Sunday, 13 August 2017

What's really going on? The Sneaky Gap.

I ask this because I really don't know.

It feels as though there are changes happening yet again. Like another wave of crap to deal with.
I have been asking myself OK so why now?  Why all the 'dealing with stuff" now?   Why not 5 years ago when I wasn't drinking so much - why now?
Why?

My daughter said on the phone the other day "this happened ....... and that was before you were drinking so much so it couldn't be the drinking"

This is something we all deal with, trying to work out when the drinking was the worst and the symptoms and behaviour were obvious.  Then the behaviour before that or inbetween which I think is the sneaky gap.

The sneaky gap of when we can't really blame anything for alcohol but the behaviour was still there.

I hope this makes sense.

Anyway I do believe that although alcohol is universally bad (I mean it is ethanol so we can all agree it's not exactly a health product) however there are some of us that have anxiety, stress, depression, head in the sand, whatever, that are more predisposed to alcohol related problems from the get go.

So when we (or me) go back and try to figure out when it all started - we come across the sneaky gap. The time when alcohol wasn't the most prominent in our lives, so how can we pin-point what the hell is/was going on.  Then when loved ones say "hey you didn't have a problem in 20__" or "19__" we think....ummm so maybe it's not alcohol after all.  This being the failure of many of us sober rabbits - we go back to drinking.  It makes sense right?

So maybe it's not the amount of alcohol making this behaviour - but alcohol, in any measure, sure as shit makes whatever it is SO MUCH WORSE.

So - I think I am answering my own question (love this blog) - perhaps I am unpacking heaps of crap right now, but I think in the past when things got tough i would have a drink, so things just never got dealt with.  They just sat in the background.

Maybe back then I wasn't pouring a bottle of whisky down my throat, it may have been a wine or 3 but something IN alcohol (like any drug) has it's own myriad of side effects, for the most part, are unpublished.  Nobody wants to know.  There are the liver disease etc but that is when you are almost dead - any clinical studies done are not widely published because they would compete with the wineries and the supermarkets etc etc.  Dr's all drink (ok a complete generalisation) so they don't want to go there - they have spent their life being rich enough to have the best wines so nobody is going to pour water on that thanks.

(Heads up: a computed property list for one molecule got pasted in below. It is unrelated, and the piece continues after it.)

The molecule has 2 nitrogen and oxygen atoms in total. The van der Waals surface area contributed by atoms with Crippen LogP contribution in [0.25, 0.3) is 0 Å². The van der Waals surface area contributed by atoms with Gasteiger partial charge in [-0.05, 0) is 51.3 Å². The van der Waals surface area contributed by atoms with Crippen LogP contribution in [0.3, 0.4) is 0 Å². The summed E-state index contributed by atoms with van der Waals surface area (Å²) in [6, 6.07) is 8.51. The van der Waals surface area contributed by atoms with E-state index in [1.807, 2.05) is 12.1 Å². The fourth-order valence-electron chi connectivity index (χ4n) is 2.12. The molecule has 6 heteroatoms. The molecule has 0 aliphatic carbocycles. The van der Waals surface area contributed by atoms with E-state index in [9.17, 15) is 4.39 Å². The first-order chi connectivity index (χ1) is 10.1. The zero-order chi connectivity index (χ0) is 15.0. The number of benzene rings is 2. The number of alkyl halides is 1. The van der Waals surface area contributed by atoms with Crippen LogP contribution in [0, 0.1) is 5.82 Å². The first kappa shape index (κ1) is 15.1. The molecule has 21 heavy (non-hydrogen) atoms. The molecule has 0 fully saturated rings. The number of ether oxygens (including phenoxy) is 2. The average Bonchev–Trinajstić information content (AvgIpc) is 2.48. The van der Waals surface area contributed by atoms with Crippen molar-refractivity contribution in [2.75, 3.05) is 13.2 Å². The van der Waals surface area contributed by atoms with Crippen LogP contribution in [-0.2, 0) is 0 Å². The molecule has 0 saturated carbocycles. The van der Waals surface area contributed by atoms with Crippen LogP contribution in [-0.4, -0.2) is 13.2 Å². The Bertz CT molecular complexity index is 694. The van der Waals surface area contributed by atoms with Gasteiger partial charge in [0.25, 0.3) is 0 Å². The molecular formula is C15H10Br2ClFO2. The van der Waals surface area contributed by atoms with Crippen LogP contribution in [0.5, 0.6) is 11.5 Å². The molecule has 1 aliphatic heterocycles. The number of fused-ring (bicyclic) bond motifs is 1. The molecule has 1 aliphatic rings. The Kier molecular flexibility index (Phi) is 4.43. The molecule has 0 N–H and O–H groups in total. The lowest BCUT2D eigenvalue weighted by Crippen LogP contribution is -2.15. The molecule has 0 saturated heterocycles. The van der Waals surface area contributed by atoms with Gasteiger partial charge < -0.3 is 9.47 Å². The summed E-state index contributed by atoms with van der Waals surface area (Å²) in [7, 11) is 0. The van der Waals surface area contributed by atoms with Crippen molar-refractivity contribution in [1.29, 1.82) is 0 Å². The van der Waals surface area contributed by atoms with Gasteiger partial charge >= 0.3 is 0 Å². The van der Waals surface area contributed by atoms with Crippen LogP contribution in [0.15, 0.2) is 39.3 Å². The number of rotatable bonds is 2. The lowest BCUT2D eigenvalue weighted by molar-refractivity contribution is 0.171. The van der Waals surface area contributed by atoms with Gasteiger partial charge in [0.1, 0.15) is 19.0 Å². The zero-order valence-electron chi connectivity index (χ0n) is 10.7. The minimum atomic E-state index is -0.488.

What happens to our brain function, processing of information, making good decisions - long after the effects have worn off?  Perhaps some of us are hit worse than others.

What else could account for me giving up alcohol not just physically - but mentally too - and having to face all of this?  It can't be a coincidence.

So keen to hear what anyone else thinks on this.

5 comments:

  1. Hi Michelle!
    I know I suffered from depression and anxiety long before my drinking took off.
    I do think part of the reason my drinking increased was to try to cope with these issues.
    That and I wanted the connections that drinking brought with co-workers.
    As my drinking increased very slowly, somewhere in there, my brain became addicted to the stuff.
    I think addiction is very complex.
    For several years before I was finally able to quit, I know of what you are talking about.
    Example...I was a workaholic, and I would think maybe if I didn't work so hard, I could back to drinking.
    However, as you said, drinking never made any of my problems better in the long run, and in fact, made everything worse!
    xo
    Wendy

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  2. yes Wendy the chicken and the egg theory :)
    anxiety alcohol anxiety alcohol or
    alcohol anxiety alcohol etc

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  3. I've struggled with a lot of health issues as a result of drinking and drugging. Many have taken care of themselves. Many remain. I'll never regain full feeling in my jaw, for example. That's always a nice reminder of what a drink will do to me.

    But, as for the rest, abstaining from alcohol (and working a 12 step program) helps "medicate" me. I'm crazy without it, that's proven. Great discussion!

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  4. Interestingly I have just had this question answered by Mrs D. The mindfulness of being sober is the difference between the reactionary nature of being a drinker. "The Big Adjustment"

    http://livingwithoutalcohol.blogspot.co.nz/2017/09/the-big-adjustment.html

    Thanks so much :)

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  5. Hope all is well, and you are in a place where you don't need to blog often. Miss you.

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